Telegram of Chicago Special Agent in Charge Melvin Purvis to Director Hoover on March 3, 1934, Page 1
A telegram from Chicago Special Agent in Charge
Melvin Purvis to Director Hoover on Dillinger’s
escape from the Crown Point jail. See the high
resolution version of page one and page two.
Now Dillinger had escaped once more. In making the break, he’d stolen the sheriff’s car and driven it to Chicago, 50 or so miles northwest of Crown Point. In the process, he crossed the Indiana/Illinois border and violated the National Motor Vehicle Theft Act, commonly called the “Dyer Act.” John Dillinger was now a federal fugitive and an FBI subject.
Over the next several months, the Bureau tracked Dillinger and a wide array of violent criminals who worked with him—making mistakes along the way, but ultimately bringing these violent criminals to justice.
This year marks the 75th anniversary of that chase. More importantly, it is the 75th anniversary of the emergence of the FBI as an organization of national and international stature.
The Bureau’s success in dealing with the gangsters led to significant changes in the FBI and law enforcement nationwide. Over the next few months, we will spotlight what we are calling “The Year of the Gangster” on this website through stories, photographs, and multimedia presentations, along with some new case details. We will tell how we went after such desperados as Bonnie and Clyde, “Pretty Boy” Floyd, “Baby Face” Nelson, and more. We will examine the social and political changes that arose from these criminal threats, bring to light long-forgotten historical sources, and consider the role that the Gangster Era played in the evolution of the FBI and its portrayal in American popular culture.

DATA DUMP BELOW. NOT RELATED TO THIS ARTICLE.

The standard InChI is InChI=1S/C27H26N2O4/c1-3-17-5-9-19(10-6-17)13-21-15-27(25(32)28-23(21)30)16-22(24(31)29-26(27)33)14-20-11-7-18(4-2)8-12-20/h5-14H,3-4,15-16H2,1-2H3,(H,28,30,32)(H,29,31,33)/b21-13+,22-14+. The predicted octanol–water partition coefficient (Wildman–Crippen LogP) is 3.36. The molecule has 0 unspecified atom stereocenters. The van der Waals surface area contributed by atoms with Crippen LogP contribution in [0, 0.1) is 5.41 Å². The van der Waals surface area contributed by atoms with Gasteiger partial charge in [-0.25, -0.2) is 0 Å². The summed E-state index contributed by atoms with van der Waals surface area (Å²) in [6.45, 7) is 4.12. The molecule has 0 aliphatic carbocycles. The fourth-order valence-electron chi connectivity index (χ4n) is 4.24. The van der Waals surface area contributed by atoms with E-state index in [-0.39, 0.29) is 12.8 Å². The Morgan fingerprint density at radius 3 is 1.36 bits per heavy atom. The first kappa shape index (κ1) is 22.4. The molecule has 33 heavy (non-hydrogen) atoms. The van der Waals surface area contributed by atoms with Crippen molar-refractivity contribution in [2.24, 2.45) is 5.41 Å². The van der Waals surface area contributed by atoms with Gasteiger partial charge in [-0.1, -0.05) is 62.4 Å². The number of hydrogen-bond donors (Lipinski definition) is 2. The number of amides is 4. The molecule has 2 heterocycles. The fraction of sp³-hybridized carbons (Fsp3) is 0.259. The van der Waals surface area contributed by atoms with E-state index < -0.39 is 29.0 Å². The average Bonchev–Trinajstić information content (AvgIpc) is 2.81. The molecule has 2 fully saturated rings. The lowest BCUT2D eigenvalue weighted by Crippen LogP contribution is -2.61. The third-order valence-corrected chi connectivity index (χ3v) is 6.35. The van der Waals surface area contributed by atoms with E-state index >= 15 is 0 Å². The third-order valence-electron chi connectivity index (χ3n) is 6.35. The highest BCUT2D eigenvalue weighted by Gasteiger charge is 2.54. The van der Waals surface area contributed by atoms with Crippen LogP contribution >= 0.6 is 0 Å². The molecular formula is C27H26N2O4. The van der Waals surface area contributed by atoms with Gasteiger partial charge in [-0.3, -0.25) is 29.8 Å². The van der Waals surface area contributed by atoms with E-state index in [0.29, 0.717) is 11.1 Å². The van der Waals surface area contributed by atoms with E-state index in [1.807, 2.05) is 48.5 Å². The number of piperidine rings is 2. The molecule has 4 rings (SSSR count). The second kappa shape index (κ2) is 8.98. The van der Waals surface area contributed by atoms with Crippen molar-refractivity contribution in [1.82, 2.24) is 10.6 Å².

Next month, look for a story on the Bureau and Bonnie and Clyde, including a newly released field office file on the notorious crime couple.

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American Gangster, 1924-1938

The “war to end all wars” was over, but a new one was just beginning—on the streets of America.
It wasn’t much of a fight, really—at least at the start.
On the one side was a rising tide of professional criminals, made richer and bolder by Prohibition, which had turned the nation “dry” in 1920. In one big city alone— Chicago—an estimated 1,300 gangs had spread like a deadly virus by the mid-1920s.
Al “Scarface” Capone in a 1929 mug shot
Al “Scarface” Capone in a 1929 mug shot
There was no easy cure. With wallets bursting from bootlegging profits, gangs outfitted themselves with “Tommy” guns and operated with impunity by paying off politicians and police alike. Rival gangs led by the powerful Al “Scarface” Capone and the hot-headed George “Bugs” Moran turned the city streets into a virtual war zone with their gangland clashes. By 1926, more than 12,000 murders were taking place every year across America.